In the natural world, courtship rituals can be both dangerous and painful – and lead to big headaches for the male of the species. (Just ask a black widow spider or a big-horned sheep.)
It’s not that much easier for homo sapiens, as naturalist and author Nicholas Drayson shows by closely observing the courtship of one Mr. Malik, a small, round Nairobi businessman with a classic comb-over, in his quietly beguiling new novel, A Guide to the Birds of East Africa.
For three years, Mr. Malik, an avid birder, has had a silent crush on Rose Mbikwa, the leader of the Tuesday Morning Bird Walk. Just when he’s worked up the courage to ask the Scottish widow to the annual Hunt Club Ball, who should appear but his old schoolmate, Harry Khan.
If the men were birds, the eye-catching Khan would be a peacock or flamingo, whereas Mr. Malik, as the novel’s character guide helpfully points out, is what birders would call “a small, brown job.”
Khan has been Mr. Malik’s nemesis since they were high-school roommates in England. (On their first morning, when Malik asked to borrow some toothpaste, he ended up brushing his teeth with Khan’s antifungal ointment. Things went downhill from there.)
Naturally, Khan also wants to take Rose to the Hunt Club Ball. Unable to agree who should get to ask her out first, the men settle on a wager: Whoever can spot the most different species of birds in a week wins.
The wealthy Khan, who knows nothing about birds, enlists the aid of two Australian ecotourists and charters planes to exotic locales such as Mount Kenya and Victoria Falls. Mr. Malik’s campaign is more haphazard and disaster-ridden, plagued by everything from armed robbers (who steal his car and his precious birding notebook) to Somali raiders.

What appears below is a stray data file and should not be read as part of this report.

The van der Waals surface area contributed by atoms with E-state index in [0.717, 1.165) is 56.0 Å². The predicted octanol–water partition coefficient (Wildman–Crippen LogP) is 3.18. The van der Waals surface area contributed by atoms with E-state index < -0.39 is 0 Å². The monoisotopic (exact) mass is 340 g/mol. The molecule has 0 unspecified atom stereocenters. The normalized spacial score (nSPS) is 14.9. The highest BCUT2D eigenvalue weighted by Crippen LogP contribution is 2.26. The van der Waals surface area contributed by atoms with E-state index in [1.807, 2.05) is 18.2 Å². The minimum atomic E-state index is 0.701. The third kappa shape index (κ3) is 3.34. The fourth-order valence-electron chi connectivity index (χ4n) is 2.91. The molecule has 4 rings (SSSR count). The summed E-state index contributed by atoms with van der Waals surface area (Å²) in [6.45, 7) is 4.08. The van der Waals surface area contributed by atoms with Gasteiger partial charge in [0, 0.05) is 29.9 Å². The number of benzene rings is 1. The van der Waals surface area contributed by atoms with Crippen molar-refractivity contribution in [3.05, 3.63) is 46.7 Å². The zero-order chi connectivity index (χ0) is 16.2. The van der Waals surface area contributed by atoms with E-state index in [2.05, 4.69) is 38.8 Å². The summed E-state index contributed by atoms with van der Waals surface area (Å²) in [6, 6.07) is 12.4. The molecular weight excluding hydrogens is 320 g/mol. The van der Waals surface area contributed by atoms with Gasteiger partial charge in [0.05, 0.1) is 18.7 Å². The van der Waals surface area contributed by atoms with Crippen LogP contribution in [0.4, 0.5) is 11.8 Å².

Comparisons with Alexander McCall Smith’s “No 1. Ladies Detective Agency” seem inevitable. (The author photo even features Drayson wearing a similar hat to McCall Smith. Drayson, however, goes one better: He’s photographed cuddling a chicken.)
Less bush tea and an archer tone
Not only is not a single cup of bush tea consumed, but Drayson’s tone is more arch than McCall Smith’s warmly generous musings about Botswana, and features pointed commentary about both domestic and international politics.
“There is a distressing but not uncommon condition of presidents and other world leaders known as Worrying About Africa,” our narrator explains. “It is usually picked up overseas at a summit meeting on world poverty or disease and symptoms include painful twinges of guilt ... uncomfortable feelings somewhere below the stomach that perhaps unfettered capitalism is not the benevolent force for good we are constantly assured it is, and frequent attacks of calling for Something to Be Done. The best remedy is invariably a stiff dose of domestic crisis.”
At its best, “A Guide to the Birds of East Africa” reads like transplanted Wodehouse. There’s even a Drones Club, here called the Asadi Club, where members of Kenya’s Indian community devote themselves to eating chili popcorn and making absurd wagers.
Then Drayson devotes an entire chapter to a tired bet involving flatulence, and the resemblance fades somewhat. (Where’s a “Great Sermon Handicap” when you need one?)
Happily, that chapter comes early on, and once Drayson and characters finish snickering, the novel quickly picks up enough speed and altitude to stay airborne.
The bet gives Drayson an opportunity to talk about the glories of Kenya’s 1,000 different bird species in terms that will have twitchers reaching for plane tickets and binoculars.
For example, here’s Drayson on the hoopoe: “...the first time I saw one in Africa I had much the same feeling as Mr. Malik was having now. It was one of happy elation. There is something about the shape of the bird, with its long curved beak and clown’s crest, and the color of the bird, with its bright russet plumage speckled with bands of black and white – there is even something about the very name of the bird – that just cheers you up. Forget the bluebird of happiness, give me a hoopoe every time.”
The charms of an honorable suitor
Much as the jackdaw used its wits to win the birds’ beauty contest in Aesop’s fables, Mr. Malik’s unflinching sense of honor, which he takes to exasperating lengths, and anonymous activism quietly and gradually charm a reader.
Whether they’re enough to win the hand of Rose is another matter, but nobody short of Cinderella ever worked harder to get to a ball.
Yvonne Zipp regularly reviews fiction for the Monitor.